The influence of spirituality, race/ethnicity and religion on parent grief and mental health at one and three months after their infant's/child's death in the neonatal or pediatric intensive care unit
The death of an infant/child is one of the most devastating experiences for parents and immediately throws them into crisis. Spiritual and religious coping strategies may help parents with their loss. The purposes of this longitudinal study were to: (1) describe differences in bereaved parents' use of spiritual coping strategies across racial/ethnic and religious groups, mother/father dyads, and time—one (T1) and three (T2) months after the infant's/child's death in the neonatal (NICU) or pediatric intensive care unit (PICU), and (2) test the relationship between spiritual coping strategies and grief, mental health, and personal growth for mothers and fathers at T1 and T2. A sample of 126 Hispanic, Black/African American, and White parents of 119 deceased children completed the Spiritual Coping Strategies scale, Beck Depression Inventory-II, Impact of Events-Revised, Hogan Grief Reaction Checklist, and a demographic form at T1 and T2. Controlling for race and religion, spiritual coping was a strong predictor of lower grief, better mental health, and greater personal growth for mothers at T1 and T2 and lower grief for fathers at T1. The findings of this study will guide bereaved parents to effective strategies to help them cope with their early grief.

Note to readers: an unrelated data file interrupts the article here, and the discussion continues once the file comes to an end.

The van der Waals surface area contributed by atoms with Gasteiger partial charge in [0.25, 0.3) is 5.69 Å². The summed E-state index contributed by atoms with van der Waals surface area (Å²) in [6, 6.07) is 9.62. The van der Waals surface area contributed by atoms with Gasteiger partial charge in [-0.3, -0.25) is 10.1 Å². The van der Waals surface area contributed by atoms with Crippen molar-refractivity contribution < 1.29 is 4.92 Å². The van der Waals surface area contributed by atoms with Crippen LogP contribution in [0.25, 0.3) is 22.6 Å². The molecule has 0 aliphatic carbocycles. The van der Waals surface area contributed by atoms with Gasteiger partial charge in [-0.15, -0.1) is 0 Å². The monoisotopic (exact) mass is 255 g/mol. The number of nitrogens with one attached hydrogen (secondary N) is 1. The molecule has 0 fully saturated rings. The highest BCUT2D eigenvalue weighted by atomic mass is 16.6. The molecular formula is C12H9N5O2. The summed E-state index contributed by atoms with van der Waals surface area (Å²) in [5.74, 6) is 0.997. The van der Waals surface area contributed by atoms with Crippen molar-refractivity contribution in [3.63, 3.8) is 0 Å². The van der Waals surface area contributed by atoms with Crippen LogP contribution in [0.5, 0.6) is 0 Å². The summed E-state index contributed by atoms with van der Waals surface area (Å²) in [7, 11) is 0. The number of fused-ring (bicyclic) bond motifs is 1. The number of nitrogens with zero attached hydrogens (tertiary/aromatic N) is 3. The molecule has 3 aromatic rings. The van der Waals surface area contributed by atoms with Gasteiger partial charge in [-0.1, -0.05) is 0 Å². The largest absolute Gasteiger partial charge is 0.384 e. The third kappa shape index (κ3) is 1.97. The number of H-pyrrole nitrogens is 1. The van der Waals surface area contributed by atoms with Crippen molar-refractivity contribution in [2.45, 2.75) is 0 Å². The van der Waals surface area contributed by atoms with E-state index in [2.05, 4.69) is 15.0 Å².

Hawthorne, Dawn, "The influence of spirituality, race/ethnicity and religion on parent grief and mental health at one and three months after their infant's/child's death in the neonatal or pediatric intensive care unit" (2012). ProQuest ETD Collection for FIU. AAI3517014.